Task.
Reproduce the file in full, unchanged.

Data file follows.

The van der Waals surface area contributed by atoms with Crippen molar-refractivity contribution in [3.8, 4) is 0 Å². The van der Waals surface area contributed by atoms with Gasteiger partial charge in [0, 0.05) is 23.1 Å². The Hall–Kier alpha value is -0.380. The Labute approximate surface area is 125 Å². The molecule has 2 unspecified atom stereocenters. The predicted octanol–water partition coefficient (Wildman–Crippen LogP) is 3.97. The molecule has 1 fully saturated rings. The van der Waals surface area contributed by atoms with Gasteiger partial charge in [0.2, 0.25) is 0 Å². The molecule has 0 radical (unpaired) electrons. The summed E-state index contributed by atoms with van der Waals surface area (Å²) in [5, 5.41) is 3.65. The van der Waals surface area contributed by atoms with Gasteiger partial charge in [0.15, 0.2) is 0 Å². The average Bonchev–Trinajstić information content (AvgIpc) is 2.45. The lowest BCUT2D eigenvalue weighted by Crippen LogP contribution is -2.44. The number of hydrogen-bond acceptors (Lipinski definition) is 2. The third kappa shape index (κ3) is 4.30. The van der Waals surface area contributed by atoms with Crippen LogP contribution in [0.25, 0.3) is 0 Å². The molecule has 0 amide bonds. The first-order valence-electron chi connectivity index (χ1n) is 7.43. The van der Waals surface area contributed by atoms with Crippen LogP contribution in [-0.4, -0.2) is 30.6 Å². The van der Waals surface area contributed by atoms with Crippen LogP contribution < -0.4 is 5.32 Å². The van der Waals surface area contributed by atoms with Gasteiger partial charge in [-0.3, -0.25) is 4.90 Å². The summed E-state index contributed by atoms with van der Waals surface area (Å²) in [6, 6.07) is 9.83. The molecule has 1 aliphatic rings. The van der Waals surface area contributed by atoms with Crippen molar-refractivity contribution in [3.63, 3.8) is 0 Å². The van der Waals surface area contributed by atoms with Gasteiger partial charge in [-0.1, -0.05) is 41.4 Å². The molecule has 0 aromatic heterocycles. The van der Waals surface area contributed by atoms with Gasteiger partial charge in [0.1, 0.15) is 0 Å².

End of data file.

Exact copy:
The van der Waals surface area contributed by atoms with Crippen molar-refractivity contribution in [3.8, 4) is 0 Å². The van der Waals surface area contributed by atoms with Gasteiger partial charge in [0, 0.05) is 23.1 Å². The Hall–Kier alpha value is -0.380. The Labute approximate surface area is 125 Å². The molecule has 2 unspecified atom stereocenters. The predicted octanol–water partition coefficient (Wildman–Crippen LogP) is 3.97. The molecule has 1 fully saturated rings. The van der Waals surface area contributed by atoms with Gasteiger partial charge in [0.2, 0.25) is 0 Å². The molecule has 0 radical (unpaired) electrons. The summed E-state index contributed by atoms with van der Waals surface area (Å²) in [5, 5.41) is 3.65. The van der Waals surface area contributed by atoms with Gasteiger partial charge in [0.15, 0.2) is 0 Å². The average Bonchev–Trinajstić information content (AvgIpc) is 2.45. The lowest BCUT2D eigenvalue weighted by Crippen LogP contribution is -2.44. The number of hydrogen-bond acceptors (Lipinski definition) is 2. The third kappa shape index (κ3) is 4.30. The van der Waals surface area contributed by atoms with Crippen LogP contribution in [0.25, 0.3) is 0 Å². The molecule has 0 amide bonds. The first-order valence-electron chi connectivity index (χ1n) is 7.43. The van der Waals surface area contributed by atoms with Crippen LogP contribution in [-0.4, -0.2) is 30.6 Å². The van der Waals surface area contributed by atoms with Crippen LogP contribution < -0.4 is 5.32 Å². The van der Waals surface area contributed by atoms with Gasteiger partial charge in [-0.3, -0.25) is 4.90 Å². The summed E-state index contributed by atoms with van der Waals surface area (Å²) in [6, 6.07) is 9.83. The molecule has 1 aliphatic rings. The van der Waals surface area contributed by atoms with Crippen molar-refractivity contribution in [3.63, 3.8) is 0 Å². The van der Waals surface area contributed by atoms with Gasteiger partial charge in [-0.1, -0.05) is 41.4 Å². The molecule has 0 aromatic heterocycles. The van der Waals surface area contributed by atoms with Gasteiger partial charge in [0.1, 0.15) is 0 Å².